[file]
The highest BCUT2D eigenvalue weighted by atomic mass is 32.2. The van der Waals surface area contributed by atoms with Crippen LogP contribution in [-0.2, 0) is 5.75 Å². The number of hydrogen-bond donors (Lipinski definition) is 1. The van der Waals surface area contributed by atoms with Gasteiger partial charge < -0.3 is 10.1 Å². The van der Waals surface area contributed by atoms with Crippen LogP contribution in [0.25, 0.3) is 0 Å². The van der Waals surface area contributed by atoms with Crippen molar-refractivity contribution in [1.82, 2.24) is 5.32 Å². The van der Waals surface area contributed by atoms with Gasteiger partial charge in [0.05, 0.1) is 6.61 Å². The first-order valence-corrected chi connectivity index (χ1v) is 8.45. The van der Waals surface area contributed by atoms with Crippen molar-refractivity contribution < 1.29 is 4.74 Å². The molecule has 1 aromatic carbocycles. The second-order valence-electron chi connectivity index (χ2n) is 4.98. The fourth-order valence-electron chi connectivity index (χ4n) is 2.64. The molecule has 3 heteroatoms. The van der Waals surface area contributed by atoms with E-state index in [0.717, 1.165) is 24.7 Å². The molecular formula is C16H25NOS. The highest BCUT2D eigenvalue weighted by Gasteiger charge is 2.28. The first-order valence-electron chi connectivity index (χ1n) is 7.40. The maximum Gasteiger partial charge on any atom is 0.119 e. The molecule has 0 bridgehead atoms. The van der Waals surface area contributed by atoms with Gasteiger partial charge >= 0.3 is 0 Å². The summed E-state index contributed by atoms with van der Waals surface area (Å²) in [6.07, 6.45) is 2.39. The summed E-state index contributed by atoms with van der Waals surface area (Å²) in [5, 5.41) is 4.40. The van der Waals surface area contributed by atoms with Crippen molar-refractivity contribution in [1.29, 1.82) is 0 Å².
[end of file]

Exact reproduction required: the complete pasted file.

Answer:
The highest BCUT2D eigenvalue weighted by atomic mass is 32.2. The van der Waals surface area contributed by atoms with Crippen LogP contribution in [-0.2, 0) is 5.75 Å². The number of hydrogen-bond donors (Lipinski definition) is 1. The van der Waals surface area contributed by atoms with Gasteiger partial charge < -0.3 is 10.1 Å². The van der Waals surface area contributed by atoms with Crippen LogP contribution in [0.25, 0.3) is 0 Å². The van der Waals surface area contributed by atoms with Crippen molar-refractivity contribution in [1.82, 2.24) is 5.32 Å². The van der Waals surface area contributed by atoms with Gasteiger partial charge in [0.05, 0.1) is 6.61 Å². The first-order valence-corrected chi connectivity index (χ1v) is 8.45. The van der Waals surface area contributed by atoms with Crippen molar-refractivity contribution < 1.29 is 4.74 Å². The molecule has 1 aromatic carbocycles. The second-order valence-electron chi connectivity index (χ2n) is 4.98. The fourth-order valence-electron chi connectivity index (χ4n) is 2.64. The molecule has 3 heteroatoms. The van der Waals surface area contributed by atoms with E-state index in [0.717, 1.165) is 24.7 Å². The molecular formula is C16H25NOS. The highest BCUT2D eigenvalue weighted by Gasteiger charge is 2.28. The first-order valence-electron chi connectivity index (χ1n) is 7.40. The maximum Gasteiger partial charge on any atom is 0.119 e. The molecule has 0 bridgehead atoms. The van der Waals surface area contributed by atoms with Gasteiger partial charge >= 0.3 is 0 Å². The summed E-state index contributed by atoms with van der Waals surface area (Å²) in [6.07, 6.45) is 2.39. The summed E-state index contributed by atoms with van der Waals surface area (Å²) in [5, 5.41) is 4.40. The van der Waals surface area contributed by atoms with Crippen molar-refractivity contribution in [1.29, 1.82) is 0 Å².